WOMEN’S REPRODUCTIVE HEALTH: Pelvic Pain, Painful Periods, and Infertility: All About Endometriosis

By Lisa Sousou

 

What is endometriosis?

March is National Endometriosis Awareness Month. Some 176 million women around the world, 5 million in the United States alone, are afflicted with this commonly painful, sometimes debilitating condition. Caused by tissue similar to the inside lining of the uterus (endometrium) growing outside of the uterus, endometriosis can commonly lead to very painful periods, chronic pelvic pain, painful intercourse, and sometimes infertility. In other cases, it can be present and cause no symptoms. The implanted tissue behaves like endometrium: it breaks down and bleeds during a women’s menstrual period. This can cause pain and scar tissue formation. Some places where endometriosis implants can be found include the ovaries, fallopian tubes, the lining of the pelvic cavity (peritoneum), or even on the intestines or bladder; in very rare cases, endometriosis has even been found in more distant organs, such as the lungs.

Among women who do have symptoms, pelvic pain is the most common symptom of endometriosis, and can be mild or severe. This includes painful menstrual periods, which can worsen over time; pain can also occur between periods, during intercourse, or even with bowel movements. In both women with and without symptoms, endometriosis can lead to difficulty becoming pregnant; infertility affects 30 to 50 percent of endometriosis patients.

 

Who gets endometriosis, and what causes it?

Globally, around 10 percent of all women have endometriosis. Among women with infertility or chronic pelvic pain, the percentage is much higher (up to 50 percent of women with infertility, and up to 70 percent of women and adolescents with pelvic pain). The condition is most commonly found in women and girls of reproductive age, but has been found even in girls who have not yet started menstruating, and in postmenopausal women.

Although endometriosis is very common, its cause is still not known for certain. One theory is that retrograde (backward) menstrual flow, from the uterus through the fallopian tubes and into the pelvic cavity, leads to the implantation of endometrial cells. There are other theories as well. There also appears to be a genetic component to the condition; a woman’s chance of endometriosis is increased if her mother or sister have it. Some other factors that increase risk of endometriosis include young age at first menstruation (before age 11), late menopause, heavy menstrual bleeding, and never having given birth. Risk is decreased among women who are older at first menstruation (over age 14), who have had multiple births, and who have breastfed for extended time periods.

 

How is endometriosis diagnosed?

If endometriosis is suspected, a pelvic exam will be performed. In some cases, a provider may be able to detect endometrial implants on exam, but often, pain on examination may be the only indicator. Imaging, such as pelvic ultrasound, may be done to rule out other causes for pain, but endometriosis is not usually detectable through imaging. Surgical exploration is the only way to be sure if it is present, but treatments for pain are often tried first without surgery if endometriosis is suspected.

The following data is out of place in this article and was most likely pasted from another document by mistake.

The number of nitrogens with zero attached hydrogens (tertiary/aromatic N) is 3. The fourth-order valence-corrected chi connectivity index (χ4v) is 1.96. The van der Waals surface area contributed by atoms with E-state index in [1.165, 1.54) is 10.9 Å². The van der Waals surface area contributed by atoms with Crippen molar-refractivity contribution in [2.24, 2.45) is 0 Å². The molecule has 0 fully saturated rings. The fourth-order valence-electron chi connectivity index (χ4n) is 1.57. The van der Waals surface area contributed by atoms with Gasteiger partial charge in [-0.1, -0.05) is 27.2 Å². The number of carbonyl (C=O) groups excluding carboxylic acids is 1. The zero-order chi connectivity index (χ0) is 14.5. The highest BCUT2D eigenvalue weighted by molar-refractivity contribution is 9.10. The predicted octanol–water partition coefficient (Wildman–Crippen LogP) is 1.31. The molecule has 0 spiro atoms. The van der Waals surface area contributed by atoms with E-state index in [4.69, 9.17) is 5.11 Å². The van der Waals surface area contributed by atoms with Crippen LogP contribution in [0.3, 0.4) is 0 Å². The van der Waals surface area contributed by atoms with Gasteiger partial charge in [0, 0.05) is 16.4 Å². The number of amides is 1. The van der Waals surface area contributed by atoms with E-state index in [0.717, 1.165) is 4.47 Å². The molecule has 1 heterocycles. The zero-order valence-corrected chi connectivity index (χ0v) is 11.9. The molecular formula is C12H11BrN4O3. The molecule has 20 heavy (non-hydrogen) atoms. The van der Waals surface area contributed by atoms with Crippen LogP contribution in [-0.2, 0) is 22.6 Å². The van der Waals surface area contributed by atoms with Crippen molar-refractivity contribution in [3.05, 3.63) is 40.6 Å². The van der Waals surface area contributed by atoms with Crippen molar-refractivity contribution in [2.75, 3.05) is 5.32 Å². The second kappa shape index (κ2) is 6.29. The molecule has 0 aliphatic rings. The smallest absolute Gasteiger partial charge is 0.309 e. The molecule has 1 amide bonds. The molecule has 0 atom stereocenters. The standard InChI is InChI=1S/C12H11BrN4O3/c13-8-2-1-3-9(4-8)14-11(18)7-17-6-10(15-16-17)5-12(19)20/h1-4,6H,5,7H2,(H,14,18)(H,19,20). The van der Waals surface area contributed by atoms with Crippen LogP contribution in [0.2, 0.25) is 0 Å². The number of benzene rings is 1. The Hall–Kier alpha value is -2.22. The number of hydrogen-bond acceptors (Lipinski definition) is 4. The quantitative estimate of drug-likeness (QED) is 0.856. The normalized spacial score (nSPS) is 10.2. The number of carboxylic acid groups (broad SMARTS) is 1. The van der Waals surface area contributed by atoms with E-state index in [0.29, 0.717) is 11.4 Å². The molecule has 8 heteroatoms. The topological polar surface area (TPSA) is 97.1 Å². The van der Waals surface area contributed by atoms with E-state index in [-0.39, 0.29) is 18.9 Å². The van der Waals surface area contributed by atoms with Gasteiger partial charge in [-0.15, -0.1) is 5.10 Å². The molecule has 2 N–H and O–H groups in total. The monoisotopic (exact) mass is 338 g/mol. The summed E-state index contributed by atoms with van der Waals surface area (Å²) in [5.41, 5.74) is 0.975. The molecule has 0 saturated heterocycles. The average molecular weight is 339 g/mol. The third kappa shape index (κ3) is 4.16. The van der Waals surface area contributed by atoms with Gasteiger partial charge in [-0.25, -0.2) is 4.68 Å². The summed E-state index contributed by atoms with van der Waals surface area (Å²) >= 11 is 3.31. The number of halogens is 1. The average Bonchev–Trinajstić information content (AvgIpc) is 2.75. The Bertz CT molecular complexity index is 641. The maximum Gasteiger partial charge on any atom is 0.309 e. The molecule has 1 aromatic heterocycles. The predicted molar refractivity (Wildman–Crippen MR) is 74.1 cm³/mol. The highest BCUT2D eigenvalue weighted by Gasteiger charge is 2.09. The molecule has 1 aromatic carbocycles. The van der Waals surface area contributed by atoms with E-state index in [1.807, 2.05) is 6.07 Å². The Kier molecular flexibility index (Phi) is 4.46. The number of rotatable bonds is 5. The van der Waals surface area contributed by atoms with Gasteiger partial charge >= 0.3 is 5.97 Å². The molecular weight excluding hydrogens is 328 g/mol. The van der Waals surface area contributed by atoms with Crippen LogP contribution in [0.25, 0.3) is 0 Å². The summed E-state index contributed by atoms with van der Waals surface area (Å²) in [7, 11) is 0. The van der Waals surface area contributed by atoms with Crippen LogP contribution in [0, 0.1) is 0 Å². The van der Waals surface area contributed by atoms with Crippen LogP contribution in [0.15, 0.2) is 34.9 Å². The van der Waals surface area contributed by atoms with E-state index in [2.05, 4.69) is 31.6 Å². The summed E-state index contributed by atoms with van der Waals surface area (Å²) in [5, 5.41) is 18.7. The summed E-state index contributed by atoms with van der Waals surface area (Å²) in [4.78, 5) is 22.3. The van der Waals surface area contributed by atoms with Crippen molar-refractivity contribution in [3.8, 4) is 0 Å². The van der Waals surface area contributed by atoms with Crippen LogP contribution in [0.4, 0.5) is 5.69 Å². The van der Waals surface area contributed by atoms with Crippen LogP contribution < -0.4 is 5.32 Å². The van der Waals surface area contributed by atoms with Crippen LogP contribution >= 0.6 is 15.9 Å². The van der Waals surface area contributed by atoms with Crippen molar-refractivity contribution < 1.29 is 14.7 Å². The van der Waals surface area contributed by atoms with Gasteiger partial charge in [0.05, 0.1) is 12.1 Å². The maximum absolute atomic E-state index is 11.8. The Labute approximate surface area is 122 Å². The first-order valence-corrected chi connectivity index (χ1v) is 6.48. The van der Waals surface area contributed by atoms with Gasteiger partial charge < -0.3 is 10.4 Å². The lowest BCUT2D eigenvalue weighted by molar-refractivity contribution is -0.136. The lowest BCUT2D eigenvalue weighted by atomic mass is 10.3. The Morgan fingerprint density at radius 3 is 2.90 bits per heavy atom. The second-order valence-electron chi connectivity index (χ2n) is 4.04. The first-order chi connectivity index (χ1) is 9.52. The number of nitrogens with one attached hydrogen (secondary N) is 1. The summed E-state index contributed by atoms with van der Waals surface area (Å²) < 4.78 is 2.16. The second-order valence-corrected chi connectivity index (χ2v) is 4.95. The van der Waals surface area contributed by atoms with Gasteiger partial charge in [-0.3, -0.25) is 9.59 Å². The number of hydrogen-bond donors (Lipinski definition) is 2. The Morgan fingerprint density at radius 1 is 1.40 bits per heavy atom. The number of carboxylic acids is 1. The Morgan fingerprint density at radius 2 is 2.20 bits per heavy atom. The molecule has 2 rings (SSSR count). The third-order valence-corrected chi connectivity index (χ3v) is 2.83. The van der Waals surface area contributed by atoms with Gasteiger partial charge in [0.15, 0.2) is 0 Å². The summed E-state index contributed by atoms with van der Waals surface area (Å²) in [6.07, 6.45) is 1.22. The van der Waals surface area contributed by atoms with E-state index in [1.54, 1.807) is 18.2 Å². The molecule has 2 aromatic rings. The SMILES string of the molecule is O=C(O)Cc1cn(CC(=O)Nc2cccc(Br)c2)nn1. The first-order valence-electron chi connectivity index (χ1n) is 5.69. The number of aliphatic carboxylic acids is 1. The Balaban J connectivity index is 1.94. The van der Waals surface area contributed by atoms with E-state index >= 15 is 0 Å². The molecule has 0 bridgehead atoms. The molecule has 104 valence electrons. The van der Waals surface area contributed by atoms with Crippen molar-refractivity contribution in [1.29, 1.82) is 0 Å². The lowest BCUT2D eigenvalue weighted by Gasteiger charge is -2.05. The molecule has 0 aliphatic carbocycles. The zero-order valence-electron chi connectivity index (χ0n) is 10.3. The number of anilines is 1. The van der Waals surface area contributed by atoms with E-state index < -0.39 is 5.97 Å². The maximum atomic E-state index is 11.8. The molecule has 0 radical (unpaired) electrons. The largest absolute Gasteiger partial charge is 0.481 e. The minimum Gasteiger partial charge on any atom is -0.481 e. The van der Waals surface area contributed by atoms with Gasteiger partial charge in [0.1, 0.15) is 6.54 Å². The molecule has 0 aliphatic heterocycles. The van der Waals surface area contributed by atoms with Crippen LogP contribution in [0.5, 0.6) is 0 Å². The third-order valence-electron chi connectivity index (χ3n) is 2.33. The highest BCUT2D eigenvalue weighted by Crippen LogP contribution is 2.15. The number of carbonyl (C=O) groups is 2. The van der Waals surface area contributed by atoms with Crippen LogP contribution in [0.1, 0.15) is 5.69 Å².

How is it treated?

Non-surgical treatments for endometriosis can include:

  • Pain medications: Non-steroidal anti-inflammatory drugs (NSAIDs) like ibuprofen or naproxen, over-the-counter or in prescription doses, can help with pelvic pain and painful or heavy menstrual periods.
  • Hormonal birth control: Options include the pill, the patch, the vaginal ring, contraceptive injections or implant, and intrauterine devices (IUDs). Some can (reversibly) stop menstruation entirely to give relief from painful and heavy periods.
  • Other medications: GnRH agonists or antagonists, when taken for several months, can help relieve symptoms.
  • Oral aromatase inhibitors may be used in severe cases.

A type of surgical procedure called laparoscopy can be used to find and remove endometriosis if it is severe or if medications do not help. Surgical treatment may also be recommended if endometriosis is suspected as a cause of infertility. Unfortunately, it is possible that endometriosis will return after laparoscopic treatment.

Hysterectomy (removal of the uterus) with or without oophorectomy (removal of the ovaries) can also be an option for women who do not plan to become pregnant in the future.

 

There is hope!

If these symptoms sound familiar to you, don’t wait. See your gynecologic provider promptly. Severe menstrual pain, painful intercourse, and pelvic pain are not normal, and are not just something that you have to live with. Not becoming pregnant after 6 months (if you are 35 or older) to a year (if you are under 35) is not usual and warrants further investigation. Early detection and treatment are important to help avoid progression of the disease and more severe symptoms. Endometriosis can be successfully treated. There is hope!

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